I'm here to practice my writing and to build a habit of getting words onto the page in a semi-regular fashion. I publish a monthly life update to keep me accountable, other than that expect a mix of fiction and journal-ly type stuff.

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Excellent work. Looking forward to reading more!

Top insights

  1. Excellent storytelling

    Original narrative & well developed characters

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    Niche topic & fresh perspectives

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    Writing reflected the title & theme

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Comments (6)

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  • Krysta Dawn29 days ago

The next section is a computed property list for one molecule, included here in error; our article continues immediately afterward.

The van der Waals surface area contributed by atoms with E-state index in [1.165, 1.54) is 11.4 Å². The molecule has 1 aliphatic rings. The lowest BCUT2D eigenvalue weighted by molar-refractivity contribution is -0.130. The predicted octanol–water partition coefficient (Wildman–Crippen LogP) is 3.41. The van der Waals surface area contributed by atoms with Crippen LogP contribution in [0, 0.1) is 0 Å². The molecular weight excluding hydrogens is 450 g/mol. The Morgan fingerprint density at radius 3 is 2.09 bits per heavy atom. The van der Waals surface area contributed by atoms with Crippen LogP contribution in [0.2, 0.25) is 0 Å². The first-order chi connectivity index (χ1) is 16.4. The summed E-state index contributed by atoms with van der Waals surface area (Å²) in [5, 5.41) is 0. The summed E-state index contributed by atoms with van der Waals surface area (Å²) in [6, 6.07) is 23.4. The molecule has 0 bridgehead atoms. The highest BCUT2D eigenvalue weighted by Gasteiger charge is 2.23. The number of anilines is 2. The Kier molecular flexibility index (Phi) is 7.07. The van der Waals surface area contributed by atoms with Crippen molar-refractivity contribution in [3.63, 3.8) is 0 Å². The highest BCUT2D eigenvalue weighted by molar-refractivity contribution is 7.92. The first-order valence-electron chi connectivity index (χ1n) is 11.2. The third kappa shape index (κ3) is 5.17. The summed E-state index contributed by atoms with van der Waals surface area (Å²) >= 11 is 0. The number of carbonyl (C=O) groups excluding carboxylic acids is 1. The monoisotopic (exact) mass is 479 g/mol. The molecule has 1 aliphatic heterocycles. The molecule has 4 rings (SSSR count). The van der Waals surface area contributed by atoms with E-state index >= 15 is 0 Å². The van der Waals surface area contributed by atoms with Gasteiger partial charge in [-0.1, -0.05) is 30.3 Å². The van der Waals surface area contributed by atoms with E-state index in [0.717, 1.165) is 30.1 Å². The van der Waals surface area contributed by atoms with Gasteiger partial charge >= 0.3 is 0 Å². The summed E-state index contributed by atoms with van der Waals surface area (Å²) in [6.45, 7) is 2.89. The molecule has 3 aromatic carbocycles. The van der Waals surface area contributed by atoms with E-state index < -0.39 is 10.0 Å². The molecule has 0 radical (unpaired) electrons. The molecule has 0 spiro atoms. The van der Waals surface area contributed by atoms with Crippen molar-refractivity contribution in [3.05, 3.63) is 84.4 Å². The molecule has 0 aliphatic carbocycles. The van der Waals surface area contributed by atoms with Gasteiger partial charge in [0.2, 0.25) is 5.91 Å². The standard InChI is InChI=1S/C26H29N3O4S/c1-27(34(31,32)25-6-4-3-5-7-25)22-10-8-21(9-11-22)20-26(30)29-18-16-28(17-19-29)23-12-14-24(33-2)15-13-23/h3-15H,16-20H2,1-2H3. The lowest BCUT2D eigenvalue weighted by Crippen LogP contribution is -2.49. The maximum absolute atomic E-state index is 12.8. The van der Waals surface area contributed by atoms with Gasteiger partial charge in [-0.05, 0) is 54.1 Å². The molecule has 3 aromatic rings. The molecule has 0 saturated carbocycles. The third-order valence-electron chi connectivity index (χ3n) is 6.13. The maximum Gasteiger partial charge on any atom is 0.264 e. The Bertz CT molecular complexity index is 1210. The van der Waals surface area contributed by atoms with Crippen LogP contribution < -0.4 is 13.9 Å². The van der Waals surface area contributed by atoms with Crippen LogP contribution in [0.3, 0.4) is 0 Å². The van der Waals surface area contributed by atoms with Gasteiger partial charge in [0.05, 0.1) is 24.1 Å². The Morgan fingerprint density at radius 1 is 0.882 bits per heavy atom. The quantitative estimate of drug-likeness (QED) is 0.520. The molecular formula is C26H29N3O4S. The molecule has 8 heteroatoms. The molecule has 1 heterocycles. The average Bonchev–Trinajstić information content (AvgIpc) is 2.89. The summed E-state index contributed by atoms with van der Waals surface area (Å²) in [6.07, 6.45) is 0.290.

I'm glad I'm not the only one that had a hard time staying focused for mindfulness sessions. I only ended up being more mindful of how uncomfortable sitting still was. I didn't get that some wonderful relationship with my feet as you, but I do love treating my feet to cute nail polish every summer.

  • Anna about a month ago

    Congrats on Top Story!🥳🥳🥳

  • Kendall Defoe about a month ago

    I really do love this one. I go running - did a lot of it during COVID - and I wonder about my back and knees...but I take care of my feet (learned some exercises through yoga to get the blood circulating). I hope you are well, and that you know you deserve the Top Story!

  • ROCK about a month ago

    I am uplifted knowing that someone else out there has taken a positive approach/ attempt at handling depression. I practice mindfulness on and off, for awhile it was an obsession. My feet hurt, perhaps I should have a little more time with them, lol! Congratulations on Top Story!

  • Can you tell me how many views do we need to get an article in the top story

  • Ameer Bibiabout a month ago

    Congratulations 🎉🎉 for top story .Your pursuit of excellence sets a high standard for everyone. Keep aiming for the stars!